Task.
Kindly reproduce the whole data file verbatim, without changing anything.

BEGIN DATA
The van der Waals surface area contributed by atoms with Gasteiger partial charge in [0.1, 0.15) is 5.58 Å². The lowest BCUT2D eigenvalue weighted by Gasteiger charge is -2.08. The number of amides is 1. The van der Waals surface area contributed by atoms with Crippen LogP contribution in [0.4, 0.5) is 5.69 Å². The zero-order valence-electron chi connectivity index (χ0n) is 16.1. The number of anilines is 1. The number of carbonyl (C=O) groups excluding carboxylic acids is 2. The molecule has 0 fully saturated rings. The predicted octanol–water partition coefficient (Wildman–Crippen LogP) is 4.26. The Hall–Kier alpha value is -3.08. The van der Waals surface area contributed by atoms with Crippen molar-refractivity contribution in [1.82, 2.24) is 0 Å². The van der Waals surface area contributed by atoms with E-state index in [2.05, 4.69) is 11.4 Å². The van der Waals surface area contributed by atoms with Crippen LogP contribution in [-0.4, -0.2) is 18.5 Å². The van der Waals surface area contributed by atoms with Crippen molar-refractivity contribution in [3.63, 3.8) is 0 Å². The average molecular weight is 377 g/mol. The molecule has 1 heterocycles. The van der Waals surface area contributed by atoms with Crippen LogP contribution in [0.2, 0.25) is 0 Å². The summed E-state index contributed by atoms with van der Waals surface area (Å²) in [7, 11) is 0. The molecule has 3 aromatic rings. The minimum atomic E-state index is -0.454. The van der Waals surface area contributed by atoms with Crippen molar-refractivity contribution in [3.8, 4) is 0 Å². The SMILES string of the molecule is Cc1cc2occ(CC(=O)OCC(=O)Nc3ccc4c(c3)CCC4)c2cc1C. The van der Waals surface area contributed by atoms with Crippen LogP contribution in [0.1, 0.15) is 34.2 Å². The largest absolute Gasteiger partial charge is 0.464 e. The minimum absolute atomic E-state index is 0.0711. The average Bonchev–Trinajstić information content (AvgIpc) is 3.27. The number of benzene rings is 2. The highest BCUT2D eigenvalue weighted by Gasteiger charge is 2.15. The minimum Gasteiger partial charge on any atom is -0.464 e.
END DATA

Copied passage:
The van der Waals surface area contributed by atoms with Gasteiger partial charge in [0.1, 0.15) is 5.58 Å². The lowest BCUT2D eigenvalue weighted by Gasteiger charge is -2.08. The number of amides is 1. The van der Waals surface area contributed by atoms with Crippen LogP contribution in [0.4, 0.5) is 5.69 Å². The zero-order valence-electron chi connectivity index (χ0n) is 16.1. The number of anilines is 1. The number of carbonyl (C=O) groups excluding carboxylic acids is 2. The molecule has 0 fully saturated rings. The predicted octanol–water partition coefficient (Wildman–Crippen LogP) is 4.26. The Hall–Kier alpha value is -3.08. The van der Waals surface area contributed by atoms with Crippen molar-refractivity contribution in [1.82, 2.24) is 0 Å². The van der Waals surface area contributed by atoms with E-state index in [2.05, 4.69) is 11.4 Å². The van der Waals surface area contributed by atoms with Crippen LogP contribution in [-0.4, -0.2) is 18.5 Å². The van der Waals surface area contributed by atoms with Crippen molar-refractivity contribution in [3.63, 3.8) is 0 Å². The average molecular weight is 377 g/mol. The molecule has 1 heterocycles. The van der Waals surface area contributed by atoms with Crippen LogP contribution in [0.2, 0.25) is 0 Å². The summed E-state index contributed by atoms with van der Waals surface area (Å²) in [7, 11) is 0. The molecule has 3 aromatic rings. The minimum atomic E-state index is -0.454. The van der Waals surface area contributed by atoms with Crippen molar-refractivity contribution in [3.8, 4) is 0 Å². The SMILES string of the molecule is Cc1cc2occ(CC(=O)OCC(=O)Nc3ccc4c(c3)CCC4)c2cc1C. The van der Waals surface area contributed by atoms with Crippen LogP contribution in [0.1, 0.15) is 34.2 Å². The largest absolute Gasteiger partial charge is 0.464 e. The minimum absolute atomic E-state index is 0.0711. The average Bonchev–Trinajstić information content (AvgIpc) is 3.27. The number of benzene rings is 2. The highest BCUT2D eigenvalue weighted by Gasteiger charge is 2.15. The minimum Gasteiger partial charge on any atom is -0.464 e.